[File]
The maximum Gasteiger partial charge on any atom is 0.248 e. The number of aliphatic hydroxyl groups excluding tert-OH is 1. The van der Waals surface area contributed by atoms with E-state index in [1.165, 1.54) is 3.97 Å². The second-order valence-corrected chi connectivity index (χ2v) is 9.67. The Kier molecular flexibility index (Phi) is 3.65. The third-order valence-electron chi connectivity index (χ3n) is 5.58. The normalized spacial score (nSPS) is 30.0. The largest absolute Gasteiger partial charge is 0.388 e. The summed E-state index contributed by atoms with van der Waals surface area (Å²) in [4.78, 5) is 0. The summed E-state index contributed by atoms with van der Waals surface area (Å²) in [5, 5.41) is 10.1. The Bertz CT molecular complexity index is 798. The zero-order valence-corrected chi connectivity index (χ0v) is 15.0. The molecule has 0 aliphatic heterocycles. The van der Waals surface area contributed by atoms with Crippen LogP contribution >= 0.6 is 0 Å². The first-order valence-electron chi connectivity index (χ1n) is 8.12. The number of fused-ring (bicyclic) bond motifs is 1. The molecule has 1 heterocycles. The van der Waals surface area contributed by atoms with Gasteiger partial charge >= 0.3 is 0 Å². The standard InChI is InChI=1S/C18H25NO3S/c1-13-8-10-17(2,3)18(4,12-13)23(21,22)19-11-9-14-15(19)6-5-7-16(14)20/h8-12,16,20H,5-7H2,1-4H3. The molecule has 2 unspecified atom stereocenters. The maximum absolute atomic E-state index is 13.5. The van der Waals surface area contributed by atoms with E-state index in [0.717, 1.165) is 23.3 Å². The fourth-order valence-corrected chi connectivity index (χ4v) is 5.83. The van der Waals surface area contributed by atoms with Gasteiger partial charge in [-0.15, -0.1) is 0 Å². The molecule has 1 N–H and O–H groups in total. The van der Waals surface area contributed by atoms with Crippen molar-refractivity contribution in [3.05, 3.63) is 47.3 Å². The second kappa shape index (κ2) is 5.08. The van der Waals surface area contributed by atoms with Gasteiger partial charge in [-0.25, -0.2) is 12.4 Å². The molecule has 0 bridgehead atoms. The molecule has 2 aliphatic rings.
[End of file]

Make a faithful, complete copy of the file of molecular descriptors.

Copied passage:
The maximum Gasteiger partial charge on any atom is 0.248 e. The number of aliphatic hydroxyl groups excluding tert-OH is 1. The van der Waals surface area contributed by atoms with E-state index in [1.165, 1.54) is 3.97 Å². The second-order valence-corrected chi connectivity index (χ2v) is 9.67. The Kier molecular flexibility index (Phi) is 3.65. The third-order valence-electron chi connectivity index (χ3n) is 5.58. The normalized spacial score (nSPS) is 30.0. The largest absolute Gasteiger partial charge is 0.388 e. The summed E-state index contributed by atoms with van der Waals surface area (Å²) in [4.78, 5) is 0. The summed E-state index contributed by atoms with van der Waals surface area (Å²) in [5, 5.41) is 10.1. The Bertz CT molecular complexity index is 798. The zero-order valence-corrected chi connectivity index (χ0v) is 15.0. The molecule has 0 aliphatic heterocycles. The van der Waals surface area contributed by atoms with Crippen LogP contribution >= 0.6 is 0 Å². The first-order valence-electron chi connectivity index (χ1n) is 8.12. The number of fused-ring (bicyclic) bond motifs is 1. The molecule has 1 heterocycles. The van der Waals surface area contributed by atoms with Gasteiger partial charge >= 0.3 is 0 Å². The standard InChI is InChI=1S/C18H25NO3S/c1-13-8-10-17(2,3)18(4,12-13)23(21,22)19-11-9-14-15(19)6-5-7-16(14)20/h8-12,16,20H,5-7H2,1-4H3. The molecule has 2 unspecified atom stereocenters. The maximum absolute atomic E-state index is 13.5. The van der Waals surface area contributed by atoms with E-state index in [0.717, 1.165) is 23.3 Å². The fourth-order valence-corrected chi connectivity index (χ4v) is 5.83. The van der Waals surface area contributed by atoms with Gasteiger partial charge in [-0.15, -0.1) is 0 Å². The molecule has 1 N–H and O–H groups in total. The van der Waals surface area contributed by atoms with Crippen molar-refractivity contribution in [3.05, 3.63) is 47.3 Å². The second kappa shape index (κ2) is 5.08. The van der Waals surface area contributed by atoms with Gasteiger partial charge in [-0.25, -0.2) is 12.4 Å². The molecule has 0 bridgehead atoms. The molecule has 2 aliphatic rings.